The Magic World of Bracken Lea by Esma Race
Genre: Young Adult, Sci-Fi/Fantasy, Contemporary
Length: Short Story (94 pages)
Age Recommendation: 6+
Rating: 4 Stars
Reviewed by Astilbe
A series of ten short stories featuring the Fairy Folk of Bracken Lea Wood: a tale of Nature Spirits for humans of all ages.
Welcome to the magic world of GLODWYN the Gnome. His friends include other gnomes, flower fairies, a Twisted Tree, Astrid the Fairy Queen, and the birds and animals who also live in the wood.
Glodwyn the gnome is a bit of a rebel. He lives and works in the ancient woodland. He is unusual amongst the Fairy Folk in enjoying the company of humans. His good-natured interest in their world seen through the eyes of his unknowing “friend”, Walter the Stacker Truck Driver at the local factory, leads him to interfere in their affairs, with interesting results both for the Fairy Folk and humans. With his help, the Fairy Folk rescue a little boy from drowning, save the life of an injured cat and later that of a confused old lady who collapses in the Wood.
The Fairy Folk raise the alarm when a baby’s mother is taken ill, and later prevent disaster at the baby’s Christening, when a bad fairy threatens the child’s happiness. They help a Leprechaun find his way home, and get a lost engagement ring back to its owner. Both unwitting humans and Fairy Folk working together to save nearby woodland from development. From arranging a litter-pick in the woods to finding a new wand for the Fairy Queen, it is a busy life for the Fairy Folk.
Most people don’t notice magic even if it’s happening right under their noses. Are you one of them?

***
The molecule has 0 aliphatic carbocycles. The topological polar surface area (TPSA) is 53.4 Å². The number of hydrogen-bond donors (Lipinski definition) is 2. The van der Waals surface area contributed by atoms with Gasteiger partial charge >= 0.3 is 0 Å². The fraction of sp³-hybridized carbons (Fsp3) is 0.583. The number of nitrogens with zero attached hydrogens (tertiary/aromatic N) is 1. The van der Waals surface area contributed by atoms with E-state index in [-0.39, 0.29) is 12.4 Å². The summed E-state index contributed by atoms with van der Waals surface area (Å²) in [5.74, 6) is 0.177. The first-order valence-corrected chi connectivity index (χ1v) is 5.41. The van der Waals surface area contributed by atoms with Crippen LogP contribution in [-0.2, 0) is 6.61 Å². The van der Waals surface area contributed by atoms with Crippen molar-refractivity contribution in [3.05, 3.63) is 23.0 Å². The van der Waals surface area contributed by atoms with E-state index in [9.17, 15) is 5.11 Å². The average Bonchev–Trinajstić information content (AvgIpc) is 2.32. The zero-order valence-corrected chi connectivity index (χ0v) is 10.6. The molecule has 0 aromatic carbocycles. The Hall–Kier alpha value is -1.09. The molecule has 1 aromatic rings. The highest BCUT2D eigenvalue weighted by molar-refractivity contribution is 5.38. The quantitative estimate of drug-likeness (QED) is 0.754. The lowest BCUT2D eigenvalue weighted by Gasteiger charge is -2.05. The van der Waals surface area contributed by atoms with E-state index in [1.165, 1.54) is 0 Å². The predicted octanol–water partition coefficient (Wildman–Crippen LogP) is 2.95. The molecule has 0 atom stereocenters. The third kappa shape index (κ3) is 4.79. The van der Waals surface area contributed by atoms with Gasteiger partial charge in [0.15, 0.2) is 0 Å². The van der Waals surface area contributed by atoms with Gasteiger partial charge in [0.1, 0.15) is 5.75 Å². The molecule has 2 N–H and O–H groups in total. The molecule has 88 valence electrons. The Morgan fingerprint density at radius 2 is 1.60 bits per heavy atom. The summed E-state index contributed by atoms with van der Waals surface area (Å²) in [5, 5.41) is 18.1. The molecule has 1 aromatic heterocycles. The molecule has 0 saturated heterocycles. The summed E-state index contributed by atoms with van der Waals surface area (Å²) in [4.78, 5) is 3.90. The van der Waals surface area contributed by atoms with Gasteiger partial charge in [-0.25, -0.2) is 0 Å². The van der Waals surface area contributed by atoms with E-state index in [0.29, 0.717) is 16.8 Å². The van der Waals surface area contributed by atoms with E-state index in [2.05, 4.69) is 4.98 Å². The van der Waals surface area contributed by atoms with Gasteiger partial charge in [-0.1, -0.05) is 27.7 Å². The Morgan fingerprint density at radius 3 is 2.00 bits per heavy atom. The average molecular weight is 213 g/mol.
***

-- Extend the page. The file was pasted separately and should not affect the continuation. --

It’s difficult to discuss just one story because they’re all so closely connected to each other, but one of the most interesting ones in The Magic World of Bracken Lea is “The Unicorn and the Wand.” In it Glodwyn the Gnome and Celandine (a Flower Fairy) search for a unicorn so they can replace something that their queen has lost. The witty dialogue and clever ending made me want to read it again.
Speaking of Celandine, she was my favorite character in this collection. Her sweet, kind personality meshed nicely with Glodwyn’s tendency to act before he thinks. It was especially interesting to see the difference between how each of them reacts to trouble in their woodland home.
It took me a while to figure out the most appropriate age recommendation for this book, and it is a flexible one. I was a little surprised by how often the human characters find themselves in danger in these woods. While the fairies and other creatures are helpful, some of the scenarios might be a little scary for the preschoolers that would otherwise be the perfect age for this collection.
The page count includes illustrations as well as the text. The drawings themselves are simple, rustic, and beautiful. I often found myself paying just as much attention to them as I did to the tales themselves because they so accurately captured what was going on in the plot.
Read these tales in order until you’re familiar with its cast of characters. The first one introduces the reader to Bracken Lea, and the rest regularly revisit faeries and other creatures that originally popped up earlier on in this collection.
Discovering The Magic World of Bracken Lea was a treat. This is a fun choice for anyone looking for something magical to add to story time.